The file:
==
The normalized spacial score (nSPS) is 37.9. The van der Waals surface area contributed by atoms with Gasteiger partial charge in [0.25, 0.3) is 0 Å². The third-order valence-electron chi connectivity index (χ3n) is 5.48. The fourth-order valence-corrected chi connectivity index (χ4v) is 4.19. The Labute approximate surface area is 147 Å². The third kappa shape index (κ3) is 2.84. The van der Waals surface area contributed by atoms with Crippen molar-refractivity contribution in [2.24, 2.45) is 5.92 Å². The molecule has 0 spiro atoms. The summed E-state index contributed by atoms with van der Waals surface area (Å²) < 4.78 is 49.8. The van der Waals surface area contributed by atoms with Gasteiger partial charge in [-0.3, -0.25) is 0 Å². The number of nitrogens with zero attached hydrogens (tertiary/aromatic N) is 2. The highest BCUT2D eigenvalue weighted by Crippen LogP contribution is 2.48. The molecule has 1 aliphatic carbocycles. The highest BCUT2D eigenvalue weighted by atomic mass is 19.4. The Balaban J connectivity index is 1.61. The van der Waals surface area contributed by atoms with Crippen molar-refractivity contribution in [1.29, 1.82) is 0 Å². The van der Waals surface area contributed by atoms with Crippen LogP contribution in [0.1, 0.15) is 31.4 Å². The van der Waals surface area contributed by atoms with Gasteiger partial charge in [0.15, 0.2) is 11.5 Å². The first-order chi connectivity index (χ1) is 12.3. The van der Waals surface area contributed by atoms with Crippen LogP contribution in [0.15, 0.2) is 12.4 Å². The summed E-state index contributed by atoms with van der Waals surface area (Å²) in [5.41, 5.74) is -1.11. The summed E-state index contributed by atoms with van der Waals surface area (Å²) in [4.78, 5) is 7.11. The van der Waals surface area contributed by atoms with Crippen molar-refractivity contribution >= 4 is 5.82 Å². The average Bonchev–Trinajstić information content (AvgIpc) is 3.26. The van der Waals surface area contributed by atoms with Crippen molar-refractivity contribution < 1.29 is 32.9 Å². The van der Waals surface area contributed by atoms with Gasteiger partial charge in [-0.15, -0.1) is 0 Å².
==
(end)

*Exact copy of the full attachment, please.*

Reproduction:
The normalized spacial score (nSPS) is 37.9. The van der Waals surface area contributed by atoms with Gasteiger partial charge in [0.25, 0.3) is 0 Å². The third-order valence-electron chi connectivity index (χ3n) is 5.48. The fourth-order valence-corrected chi connectivity index (χ4v) is 4.19. The Labute approximate surface area is 147 Å². The third kappa shape index (κ3) is 2.84. The van der Waals surface area contributed by atoms with Crippen molar-refractivity contribution in [2.24, 2.45) is 5.92 Å². The molecule has 0 spiro atoms. The summed E-state index contributed by atoms with van der Waals surface area (Å²) < 4.78 is 49.8. The van der Waals surface area contributed by atoms with Gasteiger partial charge in [-0.3, -0.25) is 0 Å². The number of nitrogens with zero attached hydrogens (tertiary/aromatic N) is 2. The highest BCUT2D eigenvalue weighted by Crippen LogP contribution is 2.48. The molecule has 1 aliphatic carbocycles. The highest BCUT2D eigenvalue weighted by atomic mass is 19.4. The Balaban J connectivity index is 1.61. The van der Waals surface area contributed by atoms with Crippen molar-refractivity contribution in [1.29, 1.82) is 0 Å². The van der Waals surface area contributed by atoms with Crippen LogP contribution in [0.1, 0.15) is 31.4 Å². The van der Waals surface area contributed by atoms with Gasteiger partial charge in [0.15, 0.2) is 11.5 Å². The first-order chi connectivity index (χ1) is 12.3. The van der Waals surface area contributed by atoms with Crippen LogP contribution in [0.15, 0.2) is 12.4 Å². The summed E-state index contributed by atoms with van der Waals surface area (Å²) in [5.41, 5.74) is -1.11. The summed E-state index contributed by atoms with van der Waals surface area (Å²) in [4.78, 5) is 7.11. The van der Waals surface area contributed by atoms with Crippen molar-refractivity contribution >= 4 is 5.82 Å². The average Bonchev–Trinajstić information content (AvgIpc) is 3.26. The van der Waals surface area contributed by atoms with Crippen molar-refractivity contribution < 1.29 is 32.9 Å². The van der Waals surface area contributed by atoms with Gasteiger partial charge in [-0.15, -0.1) is 0 Å².